It was 1979 and there was a new kid on the block. Named after a grandma and 2 grandpa’s. Nothing extraordinary.

I did what all kids did in the 80’s, ran wild and free – and dressed in whatever bad fashion was happening. According to my memory I only liked 2 of my dresses – the red and white one with a strawberry and the white one with pink ribbon.


I didn’t go to preschool because that was 60km away. Instead my ex-teacher mother taught me to read, write, knit and bake cookies. I could find my way home from anywhere on the farm including when I was submerged in a sea of mielies or tobacco plants. I learnt to milk a cow and drank fresh milk – definitely sometimes straight from cow into mouth…sometimes straight to eye. I could speak Tswana fluently and not a single word of English back then – like most people that lived on the border farm. I could swear in my other language more than I could in my own – because the farm children taught me and thought it was a big fat joke.

There was one thing I loved doing even on my own, explore the farm. I would be out for hours. I knew which berries I could eat and always managed to drag some stray cat home (where these cats came from I still don’t know). Everyone on the farm knew who I was and so did the neighbours. It wasn’t strange to see a small person with red dust up to her ears stopping by to ask for water – she was the little Deysel from Hartbeesfontein.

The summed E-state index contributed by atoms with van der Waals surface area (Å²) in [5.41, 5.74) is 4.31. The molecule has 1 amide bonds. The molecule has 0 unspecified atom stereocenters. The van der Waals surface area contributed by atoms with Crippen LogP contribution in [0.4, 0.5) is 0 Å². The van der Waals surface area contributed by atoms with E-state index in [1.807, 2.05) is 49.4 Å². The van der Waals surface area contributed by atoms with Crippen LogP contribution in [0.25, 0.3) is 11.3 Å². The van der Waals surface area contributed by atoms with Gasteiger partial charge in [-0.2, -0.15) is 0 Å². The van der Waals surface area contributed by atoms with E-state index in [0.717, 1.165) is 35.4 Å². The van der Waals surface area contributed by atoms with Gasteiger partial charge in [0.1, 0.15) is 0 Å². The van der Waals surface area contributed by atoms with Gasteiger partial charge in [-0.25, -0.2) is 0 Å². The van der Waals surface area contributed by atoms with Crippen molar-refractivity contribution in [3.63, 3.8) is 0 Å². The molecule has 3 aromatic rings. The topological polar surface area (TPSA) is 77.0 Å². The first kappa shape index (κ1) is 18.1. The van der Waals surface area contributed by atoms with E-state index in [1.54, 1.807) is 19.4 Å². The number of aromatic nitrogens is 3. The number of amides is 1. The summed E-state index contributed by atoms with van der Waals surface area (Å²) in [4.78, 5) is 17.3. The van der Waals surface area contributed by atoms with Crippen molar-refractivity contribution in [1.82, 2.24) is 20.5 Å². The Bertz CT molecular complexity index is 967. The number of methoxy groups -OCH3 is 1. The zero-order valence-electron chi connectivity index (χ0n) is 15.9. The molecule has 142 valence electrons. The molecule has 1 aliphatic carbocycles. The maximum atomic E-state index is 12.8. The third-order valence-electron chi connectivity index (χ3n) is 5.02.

Life on the farm was like a Ferris Bueller day, always the same. Some days however homesick army guys would end up on the farm. They were most eager for a homecooked meal and to share their rat packs. Those rat packs contained the most delicious energy bars…

I will never forget my grandfather and his antics with the army guys. He once had a big braai for a group of 10 and while eating one guy asked what buck the meat was from. My grandfather, obviously knowing by the surname it was a Jewish boy, politely answered that it was a wild pig. The guy first when whiter than milk and then nonchalantly took another piece because he probably wouldn’t see fresh meat soon.

On another occasion a group fresh from training (and the city) stopped by my grandparents’ house. After a huge lunch, you can only get from a boeretannie, they were all offered fresh honeycombs. Unfortunately the honeycombs had young bees in…so it was a waxy, crunchy snack. My grandfather convinced them that it the way it should taste.


Susann is a travel, parenting, beauty and lifestyle blogger in Johannesburg, South Africa.

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